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Economic analysis - Essay Example

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Macro & Micro economics Table of Contents 1.0 Article Summary 3 2.0 Introduction 3 3.0 Analysis 4 3.1 Monetary policy 4 3.2 Fiscal Policy 6 3.3 Structural growth in the economy 7 4.0 Conclusion 8 References 10 1.0 Article Summary The article by the title “India cuts interest rates for third time this year” has been published online in the BBC News on 3rd May 2013…
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Economic analysis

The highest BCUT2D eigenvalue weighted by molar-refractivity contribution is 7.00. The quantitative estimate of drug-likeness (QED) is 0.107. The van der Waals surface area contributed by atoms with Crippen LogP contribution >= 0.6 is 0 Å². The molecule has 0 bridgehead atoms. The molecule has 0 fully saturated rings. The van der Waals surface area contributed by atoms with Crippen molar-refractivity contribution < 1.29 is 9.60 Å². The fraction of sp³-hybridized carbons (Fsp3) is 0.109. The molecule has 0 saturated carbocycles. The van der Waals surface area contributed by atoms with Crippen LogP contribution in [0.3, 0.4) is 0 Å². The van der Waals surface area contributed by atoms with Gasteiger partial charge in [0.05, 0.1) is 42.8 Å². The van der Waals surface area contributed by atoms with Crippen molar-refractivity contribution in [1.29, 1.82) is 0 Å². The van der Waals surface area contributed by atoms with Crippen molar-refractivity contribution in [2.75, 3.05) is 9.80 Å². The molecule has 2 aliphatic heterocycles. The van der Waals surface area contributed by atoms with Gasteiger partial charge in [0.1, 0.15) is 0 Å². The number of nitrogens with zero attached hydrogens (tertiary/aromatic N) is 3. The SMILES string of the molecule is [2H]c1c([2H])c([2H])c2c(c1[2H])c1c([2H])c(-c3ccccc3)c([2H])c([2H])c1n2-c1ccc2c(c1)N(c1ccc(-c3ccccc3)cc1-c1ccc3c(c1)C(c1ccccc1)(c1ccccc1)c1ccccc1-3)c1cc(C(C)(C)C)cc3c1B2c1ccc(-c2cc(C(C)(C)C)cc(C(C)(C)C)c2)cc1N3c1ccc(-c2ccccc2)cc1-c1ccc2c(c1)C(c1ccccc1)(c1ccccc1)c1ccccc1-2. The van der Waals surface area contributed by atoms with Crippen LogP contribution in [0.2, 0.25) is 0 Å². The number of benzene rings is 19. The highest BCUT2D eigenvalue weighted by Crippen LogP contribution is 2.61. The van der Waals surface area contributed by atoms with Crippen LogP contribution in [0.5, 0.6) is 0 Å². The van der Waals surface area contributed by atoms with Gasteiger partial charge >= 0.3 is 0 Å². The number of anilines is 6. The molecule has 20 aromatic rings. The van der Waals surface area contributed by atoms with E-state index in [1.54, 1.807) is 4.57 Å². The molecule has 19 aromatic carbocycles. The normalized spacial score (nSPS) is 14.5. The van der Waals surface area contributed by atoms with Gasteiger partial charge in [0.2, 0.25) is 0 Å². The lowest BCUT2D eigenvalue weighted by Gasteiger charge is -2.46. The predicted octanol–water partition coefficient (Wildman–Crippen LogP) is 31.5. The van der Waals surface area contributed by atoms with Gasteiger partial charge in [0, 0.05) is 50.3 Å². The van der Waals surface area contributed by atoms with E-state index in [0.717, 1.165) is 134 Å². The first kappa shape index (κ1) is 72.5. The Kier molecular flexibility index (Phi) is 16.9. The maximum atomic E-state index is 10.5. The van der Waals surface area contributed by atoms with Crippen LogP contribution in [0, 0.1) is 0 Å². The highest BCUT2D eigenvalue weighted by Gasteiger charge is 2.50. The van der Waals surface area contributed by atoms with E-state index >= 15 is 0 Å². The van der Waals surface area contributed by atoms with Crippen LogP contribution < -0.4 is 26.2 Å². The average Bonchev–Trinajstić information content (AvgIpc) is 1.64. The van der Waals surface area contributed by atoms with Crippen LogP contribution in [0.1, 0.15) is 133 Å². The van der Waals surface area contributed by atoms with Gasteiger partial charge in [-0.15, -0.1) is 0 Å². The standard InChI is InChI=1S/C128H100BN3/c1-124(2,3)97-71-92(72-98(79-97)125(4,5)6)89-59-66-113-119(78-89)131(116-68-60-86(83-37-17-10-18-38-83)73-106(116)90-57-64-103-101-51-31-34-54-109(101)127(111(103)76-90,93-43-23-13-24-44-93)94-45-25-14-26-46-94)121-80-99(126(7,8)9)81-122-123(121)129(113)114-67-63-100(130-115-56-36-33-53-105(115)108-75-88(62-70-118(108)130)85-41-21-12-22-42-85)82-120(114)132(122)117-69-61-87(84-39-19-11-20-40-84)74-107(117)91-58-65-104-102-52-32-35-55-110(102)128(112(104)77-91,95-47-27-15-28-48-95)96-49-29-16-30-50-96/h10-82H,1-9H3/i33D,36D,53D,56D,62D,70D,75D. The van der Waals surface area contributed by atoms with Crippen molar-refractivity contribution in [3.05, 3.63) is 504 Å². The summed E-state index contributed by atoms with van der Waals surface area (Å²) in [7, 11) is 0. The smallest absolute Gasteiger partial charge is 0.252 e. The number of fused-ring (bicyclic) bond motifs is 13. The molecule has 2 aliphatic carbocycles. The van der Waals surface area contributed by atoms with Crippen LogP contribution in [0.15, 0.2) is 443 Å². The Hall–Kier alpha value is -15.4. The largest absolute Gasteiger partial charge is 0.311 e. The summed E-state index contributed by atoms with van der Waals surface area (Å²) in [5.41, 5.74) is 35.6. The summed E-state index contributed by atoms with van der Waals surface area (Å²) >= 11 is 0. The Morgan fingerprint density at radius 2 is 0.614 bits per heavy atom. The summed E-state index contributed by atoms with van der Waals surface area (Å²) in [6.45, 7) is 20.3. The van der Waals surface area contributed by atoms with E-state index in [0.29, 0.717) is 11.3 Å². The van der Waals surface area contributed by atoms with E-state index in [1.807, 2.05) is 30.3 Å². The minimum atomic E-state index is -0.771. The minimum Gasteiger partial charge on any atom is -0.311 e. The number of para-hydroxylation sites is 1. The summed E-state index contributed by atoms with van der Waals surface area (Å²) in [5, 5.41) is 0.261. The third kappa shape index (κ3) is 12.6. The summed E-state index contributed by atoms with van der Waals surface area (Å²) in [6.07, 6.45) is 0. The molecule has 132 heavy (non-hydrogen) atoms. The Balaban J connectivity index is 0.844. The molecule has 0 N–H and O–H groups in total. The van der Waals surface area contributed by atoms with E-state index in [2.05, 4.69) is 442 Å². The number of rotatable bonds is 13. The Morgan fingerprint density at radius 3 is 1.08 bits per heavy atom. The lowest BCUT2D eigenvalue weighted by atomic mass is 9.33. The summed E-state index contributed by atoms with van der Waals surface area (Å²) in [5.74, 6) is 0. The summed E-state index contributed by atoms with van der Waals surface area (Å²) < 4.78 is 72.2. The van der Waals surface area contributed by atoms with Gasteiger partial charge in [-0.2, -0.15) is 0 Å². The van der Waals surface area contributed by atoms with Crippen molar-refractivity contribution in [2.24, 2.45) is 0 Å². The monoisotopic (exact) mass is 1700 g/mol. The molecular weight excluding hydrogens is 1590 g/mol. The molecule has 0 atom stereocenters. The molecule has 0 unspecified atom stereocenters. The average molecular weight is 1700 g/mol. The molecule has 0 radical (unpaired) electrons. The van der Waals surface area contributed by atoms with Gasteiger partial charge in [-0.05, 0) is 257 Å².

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Download file to see previous pages Structural constraints faced by the economy have also been highlighted in the economy. 2.0 Introduction The GDP growth in India has been below potential in the last financial year (2012). Real GDP in the country has grown at the rate of 6.5 percent (according to 2012 estimate) (CIA, 2013). In 2011, the rate has been 6.8 percent (CIA, 2013). Hence there has been a 0.2 percent fall in the real GDP growth. According to a report from a leading newspaper of the country, the manufacturing sector is the major factor that is pulling the country’s growth rate downwards. This sector accounts for almost 17 percent of the country’s GDP. In the third quarter of the last year, the manufacturing sector grew by a meagre 0.8 percent. While India is mainly an agrarian economy, agriculture has grown at the rate of 1.2 percent in this quarter. This is definitely a gloomy picture that suggests that the government has a role to play to push the country’s growth status. The government of India has taken expansionary monetary policy to spur economic activities in the country. 3.0 Analysis 3.1 Monetary policy In the last year (2012) the government of India had increased interest rates to control inflationary pressure since rates of consumer price inflation fluctuated around 7.5 percent in the first two quarters of 2012 (Trading Economics, 2012). However, this policy failed to reduce inflation rates to the desirable extent. The most undesirable side effect has been felt on the level of private investment activities; fresh investment (as measured by the Gross fixed capital formation (GFCF)) was found to be only 33 percent of the GDP (Choudhury, 2012). GDP forecast for FY2013-14 has been scaled down from 6.2 percent to 6 percent by international brokerage firm Barclays (Economic Times, 2013a). The government has therefore taken expansionary fiscal policy to boost up investment activities in the country. The reserve bank of India has cut interest rates by 0.25 percent in May 2013, thereby reducing the repo rate from 7.5 percent to 7.25 percent (BBC, 2013). India is the third largest country in Asia and the government has cut interest rates in order to “stimulate a fresh wave of economic growth” (BBC, 2013). This policy has been adopted in an endeavour to swell money supply in the economy. Thus banks would possess more money for lending out to borrowers (NASDAQ, 2011). Rate of interest “is the opportunity cost of holding money” (Boyes and Melvin, 2008, 339). Low interest rate can be interpreted in this way; there is little opportunity cost of holding money. Money demand has negative relationship with rate of interest (Walsh, 2003). Therefore the money demand curve has a downward slope. As interest rate shrinks quantity of money demand rises. It is illustrated by the following figure: Figure: Money demand is a negative function of rate of interest (Source: Author’s Creation) As interest rates are reduced, supply of loanable funds increase. This increases investment and consumption activities in the country. Figure: Lowering of interest rate supply of loanable funds rise (Source: Author’s Creation) Higher availability of lendable funds reduces interest rates from i1 to 12 and quantity of money demanded rises from L1 to L2. Downward trend of inflation in mid 2013 ...Download file to see next pages Read More
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